This is the reality of life in the post-Christian era. While the church once helped define various forms of empire in the Western world, its influence has abated, and there is within contemporary culture a deconstruction of former beliefs, patterns of life and conventions that defined the world for many generations but no longer do.

Lee Beach, The Church in Exile

North American Christian churches are increasingly marginalized, so much so that in our urban areas they represent a minority movement. It is by now a truism to speak of North America as a mission field. Our concern is the way that the Christian churches are responding to this challenge.

Darrel Guder, The Missional Church

We, like the people of old, live in a time that seems to have forgotten that God Bless America was a request, not a curse. It was not an old cliché meant to be ignored as part of our ancient and outdated past—it is a plea for God to return and live among us. For many, the desire to return to the “Good Old Days” is not a negative view of modern life, but a longing for the past to return. As David Carr once wrote concerning the Jewish captives, “I propose, like many forced-migrants after them, they lived in a memorialized past, filled with ‘still life images refusing to yield.’” To live in the past, rather than face the future—is a coping mechanism for those facing the reality of exile.

However, the solution is not always to return to what once was, but create what shall be.

“The Christian movement must be the living, breathing promise to society that it is possible to live out the values of Christ—that is, to be a radical, troubling alternative to the power imbalances in the empire. In a world of greed and consumerism, the church ought to be a community of generosity and selflessness. In a host empire that is committed to marginalizing the poor, resisting the place of women, causing suffering to the disenfranchised, the Christian community must be generous to a fault, pursuant of justice, flushed with mercy.”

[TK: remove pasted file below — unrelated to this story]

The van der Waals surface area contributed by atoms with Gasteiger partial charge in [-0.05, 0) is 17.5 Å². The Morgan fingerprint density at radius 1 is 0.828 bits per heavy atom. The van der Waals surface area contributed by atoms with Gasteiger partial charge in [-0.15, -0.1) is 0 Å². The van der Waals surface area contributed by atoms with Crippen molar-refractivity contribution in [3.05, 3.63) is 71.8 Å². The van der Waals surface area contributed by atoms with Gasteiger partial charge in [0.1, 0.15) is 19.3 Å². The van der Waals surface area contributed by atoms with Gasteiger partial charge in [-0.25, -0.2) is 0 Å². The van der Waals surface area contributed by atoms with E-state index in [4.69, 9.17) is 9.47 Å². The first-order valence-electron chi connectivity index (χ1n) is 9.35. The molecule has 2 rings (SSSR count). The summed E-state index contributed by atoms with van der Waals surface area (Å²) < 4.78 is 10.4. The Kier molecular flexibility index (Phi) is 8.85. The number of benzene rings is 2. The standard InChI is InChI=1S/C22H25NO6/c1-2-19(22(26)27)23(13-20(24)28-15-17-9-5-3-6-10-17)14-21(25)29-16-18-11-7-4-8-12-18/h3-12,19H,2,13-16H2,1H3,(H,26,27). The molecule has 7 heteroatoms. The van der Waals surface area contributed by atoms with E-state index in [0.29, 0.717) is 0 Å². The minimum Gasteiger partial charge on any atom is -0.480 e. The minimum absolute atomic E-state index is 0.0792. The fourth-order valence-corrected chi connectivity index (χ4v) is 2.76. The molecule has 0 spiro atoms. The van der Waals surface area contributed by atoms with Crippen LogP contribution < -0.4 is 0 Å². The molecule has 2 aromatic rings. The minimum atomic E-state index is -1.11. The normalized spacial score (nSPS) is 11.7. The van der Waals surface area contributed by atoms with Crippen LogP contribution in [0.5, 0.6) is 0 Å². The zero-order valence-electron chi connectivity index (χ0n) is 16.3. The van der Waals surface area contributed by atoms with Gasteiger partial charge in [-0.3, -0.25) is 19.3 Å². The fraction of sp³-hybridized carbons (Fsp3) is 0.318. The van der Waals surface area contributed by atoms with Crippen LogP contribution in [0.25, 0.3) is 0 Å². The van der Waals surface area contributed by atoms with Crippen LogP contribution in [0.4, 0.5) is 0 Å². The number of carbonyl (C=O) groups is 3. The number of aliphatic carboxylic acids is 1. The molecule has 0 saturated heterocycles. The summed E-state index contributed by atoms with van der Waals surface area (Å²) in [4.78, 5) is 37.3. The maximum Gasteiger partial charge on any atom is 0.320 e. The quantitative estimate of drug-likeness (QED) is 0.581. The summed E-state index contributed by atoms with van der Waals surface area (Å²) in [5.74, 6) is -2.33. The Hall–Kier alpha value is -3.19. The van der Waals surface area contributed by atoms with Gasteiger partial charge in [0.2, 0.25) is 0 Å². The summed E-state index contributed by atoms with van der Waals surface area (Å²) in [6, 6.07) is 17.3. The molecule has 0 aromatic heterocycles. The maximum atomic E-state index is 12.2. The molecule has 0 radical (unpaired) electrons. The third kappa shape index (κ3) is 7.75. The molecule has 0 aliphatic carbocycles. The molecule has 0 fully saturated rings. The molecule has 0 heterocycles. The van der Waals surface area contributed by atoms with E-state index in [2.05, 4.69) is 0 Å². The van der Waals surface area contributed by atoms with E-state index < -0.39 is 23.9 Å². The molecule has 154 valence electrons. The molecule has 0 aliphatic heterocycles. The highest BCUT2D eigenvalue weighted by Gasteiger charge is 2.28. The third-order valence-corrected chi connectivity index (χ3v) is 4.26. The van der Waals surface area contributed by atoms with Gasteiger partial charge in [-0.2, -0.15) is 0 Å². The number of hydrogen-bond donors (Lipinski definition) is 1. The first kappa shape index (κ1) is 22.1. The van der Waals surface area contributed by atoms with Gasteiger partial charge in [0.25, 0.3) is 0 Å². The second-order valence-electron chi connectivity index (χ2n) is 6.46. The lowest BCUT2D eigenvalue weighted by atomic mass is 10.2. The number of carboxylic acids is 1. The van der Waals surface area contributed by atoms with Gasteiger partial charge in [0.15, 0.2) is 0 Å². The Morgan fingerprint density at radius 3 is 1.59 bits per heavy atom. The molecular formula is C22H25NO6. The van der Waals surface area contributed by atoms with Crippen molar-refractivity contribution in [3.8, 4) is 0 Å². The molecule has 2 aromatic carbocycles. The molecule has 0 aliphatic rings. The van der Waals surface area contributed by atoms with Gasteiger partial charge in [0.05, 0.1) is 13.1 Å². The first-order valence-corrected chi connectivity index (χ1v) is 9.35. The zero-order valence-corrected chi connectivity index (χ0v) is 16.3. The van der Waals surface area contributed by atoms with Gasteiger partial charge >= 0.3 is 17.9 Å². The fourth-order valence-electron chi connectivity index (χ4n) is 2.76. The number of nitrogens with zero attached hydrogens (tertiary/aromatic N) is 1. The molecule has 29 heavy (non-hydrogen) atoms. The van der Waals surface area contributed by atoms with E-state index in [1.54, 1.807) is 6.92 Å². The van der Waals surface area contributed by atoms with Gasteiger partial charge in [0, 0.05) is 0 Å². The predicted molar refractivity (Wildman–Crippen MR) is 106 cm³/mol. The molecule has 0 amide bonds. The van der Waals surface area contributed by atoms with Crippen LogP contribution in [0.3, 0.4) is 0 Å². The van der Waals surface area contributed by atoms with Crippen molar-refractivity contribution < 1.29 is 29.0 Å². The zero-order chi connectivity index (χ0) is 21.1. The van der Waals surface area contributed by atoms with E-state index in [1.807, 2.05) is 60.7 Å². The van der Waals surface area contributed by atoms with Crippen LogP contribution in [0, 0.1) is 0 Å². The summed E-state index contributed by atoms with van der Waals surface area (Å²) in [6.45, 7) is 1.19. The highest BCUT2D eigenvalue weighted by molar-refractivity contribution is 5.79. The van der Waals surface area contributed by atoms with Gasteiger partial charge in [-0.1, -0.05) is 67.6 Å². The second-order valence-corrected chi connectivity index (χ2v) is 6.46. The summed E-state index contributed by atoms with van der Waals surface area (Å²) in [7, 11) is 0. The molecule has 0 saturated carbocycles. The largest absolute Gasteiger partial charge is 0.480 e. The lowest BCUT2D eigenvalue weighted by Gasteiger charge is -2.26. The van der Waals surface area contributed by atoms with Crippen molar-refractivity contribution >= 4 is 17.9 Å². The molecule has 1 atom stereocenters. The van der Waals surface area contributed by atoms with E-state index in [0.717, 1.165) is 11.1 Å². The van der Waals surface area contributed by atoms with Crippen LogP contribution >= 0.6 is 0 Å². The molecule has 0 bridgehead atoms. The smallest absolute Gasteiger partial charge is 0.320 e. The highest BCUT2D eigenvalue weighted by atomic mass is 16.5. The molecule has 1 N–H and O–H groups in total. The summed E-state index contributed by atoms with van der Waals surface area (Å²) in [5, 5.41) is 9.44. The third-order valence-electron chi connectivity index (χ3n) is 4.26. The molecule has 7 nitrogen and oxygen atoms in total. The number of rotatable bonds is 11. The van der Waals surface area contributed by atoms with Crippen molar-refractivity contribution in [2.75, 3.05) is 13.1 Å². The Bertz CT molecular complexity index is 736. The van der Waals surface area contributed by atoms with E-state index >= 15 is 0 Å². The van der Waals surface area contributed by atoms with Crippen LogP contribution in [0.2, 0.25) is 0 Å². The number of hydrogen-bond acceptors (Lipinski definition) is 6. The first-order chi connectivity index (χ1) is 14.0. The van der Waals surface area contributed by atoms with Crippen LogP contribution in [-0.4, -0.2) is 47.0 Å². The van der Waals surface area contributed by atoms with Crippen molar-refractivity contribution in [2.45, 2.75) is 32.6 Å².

Michael Frost, Exiles

Rather than succumbing to the challenges of our own exile, we can choose to take another approach altogether and seek the road of a church renaissance, attempting to bring renewal. This effort may in fact be aided by our current cultural reality of living on the social margins, just like Second Temple Jews and first-century Christians did.

Lee Beach, The Church in Exile

This is the Christmas story.

In Malachi the prophet (Malachi is Hebrew for “my messenger”) called the people to return to their God, stop practicing their injustice, and show Yahweh devotion. Why? Because God was coming. God was going to visit, God was going to see them, and God was dropping by the house for coffee. Get everything ready—here comes Yahweh. The text was both a warning and an invite, “Remember the Torah of Moses my servant…”

Did you catch the phrase? The messenger Elijah (a great prophet from the book of Kings) was going to preach and prepare people for a visit. What should they do? How should they get ready? Just as children wait eagerly for Santa and put out cookies and milk for Saint Nick (and carrots for the reindeer), so the people were to get ready for God. As children eagerly anticipate Santa’s world tour and entrance by a descent down the chimney (or under the front door), so the people were to wait for God’s return. No gifts, no cookies, no milk, and certainly no carrots. This was a time to be prepared and plan for the return.

However, Malachi prepared the people with their instructions. You prepare in this way:

  1. Remember the Torah of Moses, the servant of Yahweh
  2. Fathers/parents repent to your children
  3. Children repent to your parents
  4. Do this so that I don’t strike the land with a curse

Did you notice this text? How do the people prepare for God’s coming. It was simple, the Bible boiled down into two statements. Follow the law of God and families turn to each other. Two simple commands—love God, and families be good to each other. Are these two commands on our hearts this time of year? Love Jesus, the reason for the season, and love families…seems pretty easy. Or is the theme of the season love things and give enormous gifts to kids to make them happy?